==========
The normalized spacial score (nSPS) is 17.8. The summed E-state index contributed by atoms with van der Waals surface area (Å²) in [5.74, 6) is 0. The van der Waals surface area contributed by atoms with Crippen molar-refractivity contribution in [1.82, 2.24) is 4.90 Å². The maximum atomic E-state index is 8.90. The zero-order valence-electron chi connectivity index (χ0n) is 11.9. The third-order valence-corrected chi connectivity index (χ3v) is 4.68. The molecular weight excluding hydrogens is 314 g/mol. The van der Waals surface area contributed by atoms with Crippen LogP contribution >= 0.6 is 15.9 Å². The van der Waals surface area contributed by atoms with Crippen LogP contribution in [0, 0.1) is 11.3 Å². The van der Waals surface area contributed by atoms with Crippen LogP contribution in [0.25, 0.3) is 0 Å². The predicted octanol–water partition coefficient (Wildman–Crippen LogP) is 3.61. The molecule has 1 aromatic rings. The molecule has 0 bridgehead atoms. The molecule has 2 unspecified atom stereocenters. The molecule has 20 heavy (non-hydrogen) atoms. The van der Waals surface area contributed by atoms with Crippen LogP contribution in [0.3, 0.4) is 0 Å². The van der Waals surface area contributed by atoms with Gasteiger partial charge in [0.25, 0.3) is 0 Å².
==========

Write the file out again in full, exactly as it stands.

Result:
The normalized spacial score (nSPS) is 17.8. The summed E-state index contributed by atoms with van der Waals surface area (Å²) in [5.74, 6) is 0. The van der Waals surface area contributed by atoms with Crippen molar-refractivity contribution in [1.82, 2.24) is 4.90 Å². The maximum atomic E-state index is 8.90. The zero-order valence-electron chi connectivity index (χ0n) is 11.9. The third-order valence-corrected chi connectivity index (χ3v) is 4.68. The molecular weight excluding hydrogens is 314 g/mol. The van der Waals surface area contributed by atoms with Crippen LogP contribution >= 0.6 is 15.9 Å². The van der Waals surface area contributed by atoms with Crippen LogP contribution in [0, 0.1) is 11.3 Å². The van der Waals surface area contributed by atoms with Crippen LogP contribution in [0.25, 0.3) is 0 Å². The predicted octanol–water partition coefficient (Wildman–Crippen LogP) is 3.61. The molecule has 1 aromatic rings. The molecule has 0 bridgehead atoms. The molecule has 2 unspecified atom stereocenters. The molecule has 20 heavy (non-hydrogen) atoms. The van der Waals surface area contributed by atoms with Crippen LogP contribution in [0.3, 0.4) is 0 Å². The van der Waals surface area contributed by atoms with Gasteiger partial charge in [0.25, 0.3) is 0 Å².